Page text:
Cape Girardeau's ward, term-limit system get mixed reviews

Sunday, September 2, 2001

A collective feeling of discontent.

That's how one Cape Girardeau city councilman described the mood in 1992 as residents overwhelmingly voted to change the way they elected city council representatives, scrapping the at-large system in favor of wards.

More accountability.

That's what another said three years later, as the city charter was changed again, this time to limit the number of terms council members could serve.

In both instances, voters seemed to agree with proponents who said the changes would increase citizen participation in local government by creating a constantly revolving, more diverse city council from all parts of town and across racial lines.

Now, nearly 10 years later, there are mixed reviews.

Those who pushed for term limits and the ward system say what they promised is exactly what has happened, that the well-to-do power base of Cape Girardeau's past was forced to move aside to make room for photographers, stay-at-home dads and factory workers.

Others, including Mayor Al Spradling III and the League of Women Voters, say that the changes have had the opposite effect. They say the ward system has alienated would-be candidates and diminished interest in council elections.

They also contend that all term limits have done is kick out devoted public servants with plenty of good ideas and enthusiasm left.

Mayor's view

Mayor Al Spradling III remembers when Cape Girardeau used to have primaries in city council elections.

"It happened every year," Spradling said. "You'd have six, seven or eight candidates running. It seems like we never have primaries anymore."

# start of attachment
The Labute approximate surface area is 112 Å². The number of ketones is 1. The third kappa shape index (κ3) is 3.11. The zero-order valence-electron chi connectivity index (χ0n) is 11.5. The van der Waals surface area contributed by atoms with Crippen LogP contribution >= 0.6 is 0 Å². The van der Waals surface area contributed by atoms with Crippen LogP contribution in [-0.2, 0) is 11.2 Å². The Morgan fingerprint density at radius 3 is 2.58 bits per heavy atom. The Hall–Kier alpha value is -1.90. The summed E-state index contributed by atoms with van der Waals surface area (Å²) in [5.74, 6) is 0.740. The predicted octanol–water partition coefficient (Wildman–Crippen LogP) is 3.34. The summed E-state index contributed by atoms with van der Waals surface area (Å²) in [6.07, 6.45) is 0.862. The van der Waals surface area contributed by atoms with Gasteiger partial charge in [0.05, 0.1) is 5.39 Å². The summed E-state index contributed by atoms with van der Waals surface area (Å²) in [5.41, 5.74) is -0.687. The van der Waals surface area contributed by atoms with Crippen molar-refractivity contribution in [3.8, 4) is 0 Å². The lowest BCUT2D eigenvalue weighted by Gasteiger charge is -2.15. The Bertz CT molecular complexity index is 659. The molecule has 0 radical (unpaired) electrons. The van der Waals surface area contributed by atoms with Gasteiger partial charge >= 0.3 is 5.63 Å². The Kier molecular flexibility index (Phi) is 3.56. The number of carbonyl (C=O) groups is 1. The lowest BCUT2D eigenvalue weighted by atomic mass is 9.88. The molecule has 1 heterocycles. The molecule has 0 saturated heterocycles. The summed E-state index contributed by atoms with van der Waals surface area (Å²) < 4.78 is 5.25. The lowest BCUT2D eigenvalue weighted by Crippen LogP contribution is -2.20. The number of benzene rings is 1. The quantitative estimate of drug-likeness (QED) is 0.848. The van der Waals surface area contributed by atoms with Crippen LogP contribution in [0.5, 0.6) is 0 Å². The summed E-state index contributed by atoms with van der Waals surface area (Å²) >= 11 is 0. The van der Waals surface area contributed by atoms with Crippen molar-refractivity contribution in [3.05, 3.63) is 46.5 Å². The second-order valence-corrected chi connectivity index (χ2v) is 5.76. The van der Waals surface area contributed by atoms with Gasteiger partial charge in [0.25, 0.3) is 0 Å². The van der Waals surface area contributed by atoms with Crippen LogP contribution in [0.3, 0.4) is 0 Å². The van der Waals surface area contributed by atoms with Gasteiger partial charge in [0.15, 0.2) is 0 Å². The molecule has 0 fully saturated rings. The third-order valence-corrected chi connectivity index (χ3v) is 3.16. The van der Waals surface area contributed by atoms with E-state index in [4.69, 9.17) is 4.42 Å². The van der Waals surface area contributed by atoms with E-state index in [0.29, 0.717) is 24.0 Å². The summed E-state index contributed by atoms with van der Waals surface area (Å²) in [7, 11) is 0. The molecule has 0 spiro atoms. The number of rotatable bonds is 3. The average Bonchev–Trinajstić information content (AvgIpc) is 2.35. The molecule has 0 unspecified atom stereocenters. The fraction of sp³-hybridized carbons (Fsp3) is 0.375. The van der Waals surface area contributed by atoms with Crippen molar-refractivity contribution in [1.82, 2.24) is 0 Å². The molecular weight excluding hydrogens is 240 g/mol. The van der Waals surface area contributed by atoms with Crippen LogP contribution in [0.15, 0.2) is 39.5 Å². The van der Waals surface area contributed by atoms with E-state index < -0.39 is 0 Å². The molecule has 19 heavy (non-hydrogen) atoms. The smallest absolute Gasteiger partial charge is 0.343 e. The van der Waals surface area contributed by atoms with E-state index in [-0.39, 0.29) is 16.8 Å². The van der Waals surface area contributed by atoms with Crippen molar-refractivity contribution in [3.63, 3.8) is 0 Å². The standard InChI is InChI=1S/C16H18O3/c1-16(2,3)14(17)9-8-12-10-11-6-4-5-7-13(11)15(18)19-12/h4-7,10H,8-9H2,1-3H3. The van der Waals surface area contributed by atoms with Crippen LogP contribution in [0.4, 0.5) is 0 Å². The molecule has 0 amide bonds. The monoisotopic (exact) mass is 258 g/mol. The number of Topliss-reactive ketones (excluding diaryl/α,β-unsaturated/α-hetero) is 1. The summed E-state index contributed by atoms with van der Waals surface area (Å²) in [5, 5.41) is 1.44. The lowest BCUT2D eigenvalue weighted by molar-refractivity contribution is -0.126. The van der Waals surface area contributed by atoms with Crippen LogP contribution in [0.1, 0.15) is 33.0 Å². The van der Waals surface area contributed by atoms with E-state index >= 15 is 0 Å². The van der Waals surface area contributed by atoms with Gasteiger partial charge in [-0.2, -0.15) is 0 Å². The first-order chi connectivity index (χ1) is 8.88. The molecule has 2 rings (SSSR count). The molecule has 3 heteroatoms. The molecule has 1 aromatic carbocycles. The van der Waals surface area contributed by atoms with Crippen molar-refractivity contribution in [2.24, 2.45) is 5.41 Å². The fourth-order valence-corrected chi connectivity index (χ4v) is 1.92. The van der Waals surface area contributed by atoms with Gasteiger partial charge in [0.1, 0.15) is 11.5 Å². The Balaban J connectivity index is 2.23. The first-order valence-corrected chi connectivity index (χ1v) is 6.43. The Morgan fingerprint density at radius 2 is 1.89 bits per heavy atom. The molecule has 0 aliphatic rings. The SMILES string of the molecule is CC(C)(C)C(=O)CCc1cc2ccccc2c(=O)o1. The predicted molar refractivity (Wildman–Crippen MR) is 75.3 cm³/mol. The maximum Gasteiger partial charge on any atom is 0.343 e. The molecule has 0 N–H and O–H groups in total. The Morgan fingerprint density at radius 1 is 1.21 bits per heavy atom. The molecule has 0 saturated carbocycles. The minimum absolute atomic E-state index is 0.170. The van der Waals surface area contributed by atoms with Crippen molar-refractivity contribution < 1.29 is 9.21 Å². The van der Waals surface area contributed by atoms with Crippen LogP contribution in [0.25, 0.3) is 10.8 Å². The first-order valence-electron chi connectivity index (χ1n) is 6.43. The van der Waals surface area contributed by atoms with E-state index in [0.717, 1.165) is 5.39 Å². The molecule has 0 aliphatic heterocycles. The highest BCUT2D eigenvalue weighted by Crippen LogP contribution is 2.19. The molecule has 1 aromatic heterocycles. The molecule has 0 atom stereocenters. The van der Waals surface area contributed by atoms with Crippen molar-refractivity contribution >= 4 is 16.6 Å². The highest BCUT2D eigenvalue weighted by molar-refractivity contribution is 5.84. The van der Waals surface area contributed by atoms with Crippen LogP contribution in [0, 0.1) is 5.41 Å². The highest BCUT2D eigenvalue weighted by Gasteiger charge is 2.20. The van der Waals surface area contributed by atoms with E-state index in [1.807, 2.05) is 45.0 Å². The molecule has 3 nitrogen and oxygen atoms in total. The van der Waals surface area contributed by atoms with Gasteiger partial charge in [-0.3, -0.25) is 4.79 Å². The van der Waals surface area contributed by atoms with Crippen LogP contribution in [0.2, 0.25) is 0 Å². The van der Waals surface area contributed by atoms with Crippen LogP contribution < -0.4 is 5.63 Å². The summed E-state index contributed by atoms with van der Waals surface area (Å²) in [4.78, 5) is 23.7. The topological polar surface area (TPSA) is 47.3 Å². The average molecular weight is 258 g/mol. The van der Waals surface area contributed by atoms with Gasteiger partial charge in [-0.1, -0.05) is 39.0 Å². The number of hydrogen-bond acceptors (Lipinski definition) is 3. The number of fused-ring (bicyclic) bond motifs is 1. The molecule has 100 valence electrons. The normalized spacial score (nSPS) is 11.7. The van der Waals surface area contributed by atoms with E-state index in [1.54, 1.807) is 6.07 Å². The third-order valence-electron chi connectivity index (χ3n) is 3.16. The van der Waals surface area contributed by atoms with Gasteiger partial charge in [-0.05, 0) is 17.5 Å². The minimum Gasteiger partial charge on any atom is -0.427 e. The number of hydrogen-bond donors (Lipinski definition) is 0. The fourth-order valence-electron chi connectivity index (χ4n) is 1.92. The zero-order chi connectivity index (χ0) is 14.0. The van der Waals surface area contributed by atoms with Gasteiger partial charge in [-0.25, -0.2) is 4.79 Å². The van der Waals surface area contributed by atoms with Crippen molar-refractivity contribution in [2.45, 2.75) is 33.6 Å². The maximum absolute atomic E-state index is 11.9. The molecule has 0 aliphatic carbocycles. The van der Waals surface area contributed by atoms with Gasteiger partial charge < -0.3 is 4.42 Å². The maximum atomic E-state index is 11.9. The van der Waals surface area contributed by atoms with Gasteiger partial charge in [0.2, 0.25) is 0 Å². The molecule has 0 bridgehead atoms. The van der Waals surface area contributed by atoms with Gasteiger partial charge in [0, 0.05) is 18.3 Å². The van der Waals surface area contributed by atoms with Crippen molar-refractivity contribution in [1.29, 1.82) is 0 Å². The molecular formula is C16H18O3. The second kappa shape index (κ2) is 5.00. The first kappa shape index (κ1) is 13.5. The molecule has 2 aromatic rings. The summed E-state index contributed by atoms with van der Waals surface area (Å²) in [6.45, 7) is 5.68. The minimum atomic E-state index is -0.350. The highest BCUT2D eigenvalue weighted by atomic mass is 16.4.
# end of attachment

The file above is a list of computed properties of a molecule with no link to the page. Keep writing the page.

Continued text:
In fact, there hasn't been a council primary in Cape Girardeau since 1996 because the number of candidates is dwindling. If only one or two people run for a seat, there's no primary. Before wards were implemented, it took six candidates or more to need a primary for an at-large seat on the council.

Spradling said the reduction in interested candidates could be tied to the ward system of government.

"I don't think that the ward system has done what it's supposed to do," said Spradling, who was a council member when the wards were voted in. "There may be a lot of people interested in one part of town and maybe fewer people in others."

According to figures provided by the city clerk's office, the numbers have dropped. In 1990, two years before wards were voted on, there were eight candidates for three council seats. In last year's election, there were five candidates for three seats.

Spradling also believes that the ward system may have hurt voter turnout overall.

"It just seems like we don't have the whole city involved as much," he said. "It used to be that all city council elections were citywide matters. Now, it's only an election for people in certain parts of town."

Numbers provided by the county clerk's office show that in 1990, before wards were implemented, 46 percent of the city's registered voters went to the polls to vote for the council members and the mayor. Last year, 17 percent of the city's registered voters went to the polls.

"Under a ward system, you get a smaller turnout," Spradling said.

Spradling said he knew that the numbers would decrease because the ward system limits the number who qualify to vote. But he didn't think they would shrink as much as they have.

League agrees

The League of Women Voters of Southeast Missouri agree that those numbers are diminishing, in part, because of wards.

"Voting is down nationwide, but the ward system is really not needed," said Nelda Steffen, co-president of the league. "We've never been for the ward system. It does hurt interest, too, because people say 'Why should I care about that election? He's not even from my ward.'"

Term limits are also a waste, Steffen said.

"We've got the ballot box there for that," she said. "You can vote out anybody that's not doing the job. If somebody is liking the job and doing the job well, he or she should have the right to stay in that position. That also has hurt participation."

She points to Spradling and former councilman Melvin Gateley as examples of why term limits are a bad idea. Spradling can't run again because council members can only have two four-year terms.